Governor Mary Fallin said procedures are in place to prevent a false warning being sent by the Oklahoma Department of Emergency Management (OEM).
As part of those procedures, members of a team within the agency will discuss the need for an alert and approve messaging before an alert is issued, the governor said.
Oklahoma’s approach differs from Hawaii, in which one employee doing a routine test this month mistakenly hit a live-alert button. The message warned of an impending ballistic missile threat.
“The safeguards used by the Oklahoma Department of Emergency Management ensure that when a warning message is issued Oklahomans should indeed begin to take precautions and that it is not a false alarm,” said Fallin.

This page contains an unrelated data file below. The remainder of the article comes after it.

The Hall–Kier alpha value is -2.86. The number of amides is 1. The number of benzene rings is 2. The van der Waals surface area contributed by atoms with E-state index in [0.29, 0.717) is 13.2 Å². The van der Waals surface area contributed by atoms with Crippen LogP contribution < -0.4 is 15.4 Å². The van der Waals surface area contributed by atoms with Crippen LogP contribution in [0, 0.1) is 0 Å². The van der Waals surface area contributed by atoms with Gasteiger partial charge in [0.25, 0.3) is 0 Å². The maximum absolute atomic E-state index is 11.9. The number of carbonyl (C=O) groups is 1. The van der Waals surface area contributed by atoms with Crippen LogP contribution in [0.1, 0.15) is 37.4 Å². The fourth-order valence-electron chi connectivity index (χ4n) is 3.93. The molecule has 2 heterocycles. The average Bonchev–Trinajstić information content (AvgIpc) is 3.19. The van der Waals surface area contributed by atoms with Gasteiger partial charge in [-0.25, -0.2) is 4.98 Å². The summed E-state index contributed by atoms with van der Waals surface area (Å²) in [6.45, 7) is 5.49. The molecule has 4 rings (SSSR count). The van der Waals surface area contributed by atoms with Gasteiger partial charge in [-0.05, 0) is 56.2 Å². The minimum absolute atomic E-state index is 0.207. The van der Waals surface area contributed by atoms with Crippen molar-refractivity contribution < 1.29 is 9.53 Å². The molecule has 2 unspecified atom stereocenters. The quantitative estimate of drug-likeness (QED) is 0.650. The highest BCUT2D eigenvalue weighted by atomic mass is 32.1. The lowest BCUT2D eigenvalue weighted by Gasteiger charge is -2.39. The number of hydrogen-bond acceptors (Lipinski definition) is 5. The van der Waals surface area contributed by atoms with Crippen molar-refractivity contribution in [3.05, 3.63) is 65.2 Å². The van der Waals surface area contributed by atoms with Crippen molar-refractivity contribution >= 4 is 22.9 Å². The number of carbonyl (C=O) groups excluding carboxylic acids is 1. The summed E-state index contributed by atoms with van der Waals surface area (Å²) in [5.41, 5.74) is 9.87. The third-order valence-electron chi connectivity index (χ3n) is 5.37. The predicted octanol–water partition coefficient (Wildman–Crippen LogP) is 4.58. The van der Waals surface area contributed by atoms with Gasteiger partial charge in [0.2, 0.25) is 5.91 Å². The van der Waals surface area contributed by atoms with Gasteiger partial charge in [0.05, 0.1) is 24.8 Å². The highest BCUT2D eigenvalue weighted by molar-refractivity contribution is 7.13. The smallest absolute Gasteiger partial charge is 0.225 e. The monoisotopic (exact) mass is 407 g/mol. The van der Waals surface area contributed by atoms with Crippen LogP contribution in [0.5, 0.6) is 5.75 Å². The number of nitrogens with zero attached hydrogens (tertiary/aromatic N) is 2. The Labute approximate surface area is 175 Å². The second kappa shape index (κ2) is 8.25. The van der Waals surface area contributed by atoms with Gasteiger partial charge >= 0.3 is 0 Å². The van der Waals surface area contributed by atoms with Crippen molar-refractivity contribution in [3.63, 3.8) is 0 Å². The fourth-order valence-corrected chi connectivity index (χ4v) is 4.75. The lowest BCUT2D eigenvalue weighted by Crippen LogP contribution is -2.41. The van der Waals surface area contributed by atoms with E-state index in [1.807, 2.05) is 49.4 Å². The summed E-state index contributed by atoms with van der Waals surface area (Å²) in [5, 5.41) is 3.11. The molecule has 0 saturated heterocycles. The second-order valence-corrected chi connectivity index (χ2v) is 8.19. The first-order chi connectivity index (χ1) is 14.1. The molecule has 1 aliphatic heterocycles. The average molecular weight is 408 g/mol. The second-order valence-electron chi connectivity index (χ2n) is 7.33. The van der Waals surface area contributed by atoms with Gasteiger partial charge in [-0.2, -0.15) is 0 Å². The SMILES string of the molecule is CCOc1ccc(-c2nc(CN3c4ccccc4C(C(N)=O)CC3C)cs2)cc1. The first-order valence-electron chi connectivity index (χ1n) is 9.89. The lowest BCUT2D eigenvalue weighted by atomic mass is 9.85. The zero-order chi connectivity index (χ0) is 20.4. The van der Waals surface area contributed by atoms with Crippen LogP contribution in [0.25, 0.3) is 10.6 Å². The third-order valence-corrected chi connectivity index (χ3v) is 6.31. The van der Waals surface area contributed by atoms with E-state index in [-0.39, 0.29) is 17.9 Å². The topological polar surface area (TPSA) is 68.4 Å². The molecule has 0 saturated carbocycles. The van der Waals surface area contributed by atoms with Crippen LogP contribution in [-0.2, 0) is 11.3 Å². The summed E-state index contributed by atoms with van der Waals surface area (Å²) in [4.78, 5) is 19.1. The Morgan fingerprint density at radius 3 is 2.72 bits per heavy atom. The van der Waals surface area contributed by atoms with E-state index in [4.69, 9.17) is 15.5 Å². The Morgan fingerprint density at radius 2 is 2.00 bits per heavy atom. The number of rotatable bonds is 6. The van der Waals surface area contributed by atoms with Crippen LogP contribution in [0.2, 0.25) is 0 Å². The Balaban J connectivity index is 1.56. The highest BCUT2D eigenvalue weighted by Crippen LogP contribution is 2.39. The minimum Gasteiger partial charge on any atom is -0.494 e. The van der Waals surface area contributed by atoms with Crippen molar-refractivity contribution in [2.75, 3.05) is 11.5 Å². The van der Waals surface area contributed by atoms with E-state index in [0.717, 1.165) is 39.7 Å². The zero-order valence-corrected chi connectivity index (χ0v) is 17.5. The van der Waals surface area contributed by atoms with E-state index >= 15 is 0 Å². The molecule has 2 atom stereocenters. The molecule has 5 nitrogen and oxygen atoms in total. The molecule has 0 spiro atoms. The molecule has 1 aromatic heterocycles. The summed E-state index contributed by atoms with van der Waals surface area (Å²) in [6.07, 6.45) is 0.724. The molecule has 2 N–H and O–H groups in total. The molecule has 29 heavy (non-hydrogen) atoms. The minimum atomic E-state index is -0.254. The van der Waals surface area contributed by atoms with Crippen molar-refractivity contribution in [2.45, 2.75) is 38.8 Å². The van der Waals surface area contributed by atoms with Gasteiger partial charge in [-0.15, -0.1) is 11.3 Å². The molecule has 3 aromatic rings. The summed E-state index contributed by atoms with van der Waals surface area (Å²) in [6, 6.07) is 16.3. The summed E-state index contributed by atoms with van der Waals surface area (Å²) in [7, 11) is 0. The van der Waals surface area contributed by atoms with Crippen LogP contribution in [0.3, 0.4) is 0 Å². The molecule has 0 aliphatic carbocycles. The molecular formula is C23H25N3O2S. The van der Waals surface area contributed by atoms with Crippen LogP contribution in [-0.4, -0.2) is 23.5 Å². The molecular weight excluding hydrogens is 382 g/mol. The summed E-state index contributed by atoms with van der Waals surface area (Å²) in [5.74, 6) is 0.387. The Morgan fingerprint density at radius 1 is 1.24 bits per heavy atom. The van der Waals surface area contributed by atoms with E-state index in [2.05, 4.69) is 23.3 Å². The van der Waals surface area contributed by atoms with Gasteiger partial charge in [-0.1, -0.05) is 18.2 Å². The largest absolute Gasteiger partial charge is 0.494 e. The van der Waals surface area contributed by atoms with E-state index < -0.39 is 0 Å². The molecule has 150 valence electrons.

Warning messages in Oklahoma usually deal with dangerous weather conditions. The last time OEM issued an emergency alert was during the January 2011 blizzard when numerous motorists were stranded on highways across the state. The alert notified motorists how to request help.
“In Oklahoma, disasters can occur in any season, so it’s critical to have procedures in place for issuing emergency alerts and notifications,” said Albert Ashwood, director of the Oklahoma Department of Emergency Management. “We take this responsibility very seriously, and have built in precautions to ensure an accidental alert cannot happen.”
OEM tests the Emergency Alert System monthly.